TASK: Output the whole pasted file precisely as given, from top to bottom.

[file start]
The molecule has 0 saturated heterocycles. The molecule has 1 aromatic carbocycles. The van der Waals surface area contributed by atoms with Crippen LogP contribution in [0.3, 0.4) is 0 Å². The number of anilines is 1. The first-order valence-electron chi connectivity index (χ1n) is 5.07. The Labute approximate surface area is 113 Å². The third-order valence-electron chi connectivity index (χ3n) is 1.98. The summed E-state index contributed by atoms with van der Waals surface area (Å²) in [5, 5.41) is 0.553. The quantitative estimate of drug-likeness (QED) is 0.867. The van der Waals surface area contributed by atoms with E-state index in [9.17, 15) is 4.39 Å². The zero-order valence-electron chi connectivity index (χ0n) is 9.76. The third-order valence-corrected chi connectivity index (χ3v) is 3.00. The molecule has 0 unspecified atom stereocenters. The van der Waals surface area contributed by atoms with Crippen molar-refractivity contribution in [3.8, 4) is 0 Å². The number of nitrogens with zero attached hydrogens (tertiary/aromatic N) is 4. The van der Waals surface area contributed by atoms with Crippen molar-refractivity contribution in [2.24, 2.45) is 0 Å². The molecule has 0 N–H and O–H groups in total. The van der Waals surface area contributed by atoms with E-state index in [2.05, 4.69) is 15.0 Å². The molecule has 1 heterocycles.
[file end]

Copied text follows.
The molecule has 0 saturated heterocycles. The molecule has 1 aromatic carbocycles. The van der Waals surface area contributed by atoms with Crippen LogP contribution in [0.3, 0.4) is 0 Å². The number of anilines is 1. The first-order valence-electron chi connectivity index (χ1n) is 5.07. The Labute approximate surface area is 113 Å². The third-order valence-electron chi connectivity index (χ3n) is 1.98. The summed E-state index contributed by atoms with van der Waals surface area (Å²) in [5, 5.41) is 0.553. The quantitative estimate of drug-likeness (QED) is 0.867. The van der Waals surface area contributed by atoms with E-state index in [9.17, 15) is 4.39 Å². The zero-order valence-electron chi connectivity index (χ0n) is 9.76. The third-order valence-corrected chi connectivity index (χ3v) is 3.00. The molecule has 0 unspecified atom stereocenters. The van der Waals surface area contributed by atoms with Crippen molar-refractivity contribution in [3.8, 4) is 0 Å². The number of nitrogens with zero attached hydrogens (tertiary/aromatic N) is 4. The van der Waals surface area contributed by atoms with Crippen molar-refractivity contribution in [2.24, 2.45) is 0 Å². The molecule has 0 N–H and O–H groups in total. The van der Waals surface area contributed by atoms with E-state index in [2.05, 4.69) is 15.0 Å². The molecule has 1 heterocycles.